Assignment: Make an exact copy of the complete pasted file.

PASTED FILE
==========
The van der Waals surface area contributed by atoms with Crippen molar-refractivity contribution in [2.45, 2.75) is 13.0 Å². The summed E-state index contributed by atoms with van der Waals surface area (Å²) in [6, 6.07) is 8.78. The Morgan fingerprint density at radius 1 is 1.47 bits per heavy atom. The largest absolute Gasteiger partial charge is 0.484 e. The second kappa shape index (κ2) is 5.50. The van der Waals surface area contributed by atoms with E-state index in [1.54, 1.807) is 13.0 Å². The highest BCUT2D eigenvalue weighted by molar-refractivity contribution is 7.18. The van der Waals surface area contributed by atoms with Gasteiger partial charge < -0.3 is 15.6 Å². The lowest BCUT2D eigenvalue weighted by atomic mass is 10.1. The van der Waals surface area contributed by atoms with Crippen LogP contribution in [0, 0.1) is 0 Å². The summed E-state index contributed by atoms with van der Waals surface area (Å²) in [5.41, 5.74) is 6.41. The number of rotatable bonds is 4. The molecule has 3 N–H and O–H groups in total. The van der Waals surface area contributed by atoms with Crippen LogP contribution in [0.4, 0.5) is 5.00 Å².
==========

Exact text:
The van der Waals surface area contributed by atoms with Crippen molar-refractivity contribution in [2.45, 2.75) is 13.0 Å². The summed E-state index contributed by atoms with van der Waals surface area (Å²) in [6, 6.07) is 8.78. The Morgan fingerprint density at radius 1 is 1.47 bits per heavy atom. The largest absolute Gasteiger partial charge is 0.484 e. The second kappa shape index (κ2) is 5.50. The van der Waals surface area contributed by atoms with E-state index in [1.54, 1.807) is 13.0 Å². The highest BCUT2D eigenvalue weighted by molar-refractivity contribution is 7.18. The van der Waals surface area contributed by atoms with Gasteiger partial charge < -0.3 is 15.6 Å². The lowest BCUT2D eigenvalue weighted by atomic mass is 10.1. The van der Waals surface area contributed by atoms with Crippen LogP contribution in [0, 0.1) is 0 Å². The summed E-state index contributed by atoms with van der Waals surface area (Å²) in [5.41, 5.74) is 6.41. The number of rotatable bonds is 4. The molecule has 3 N–H and O–H groups in total. The van der Waals surface area contributed by atoms with Crippen LogP contribution in [0.4, 0.5) is 5.00 Å².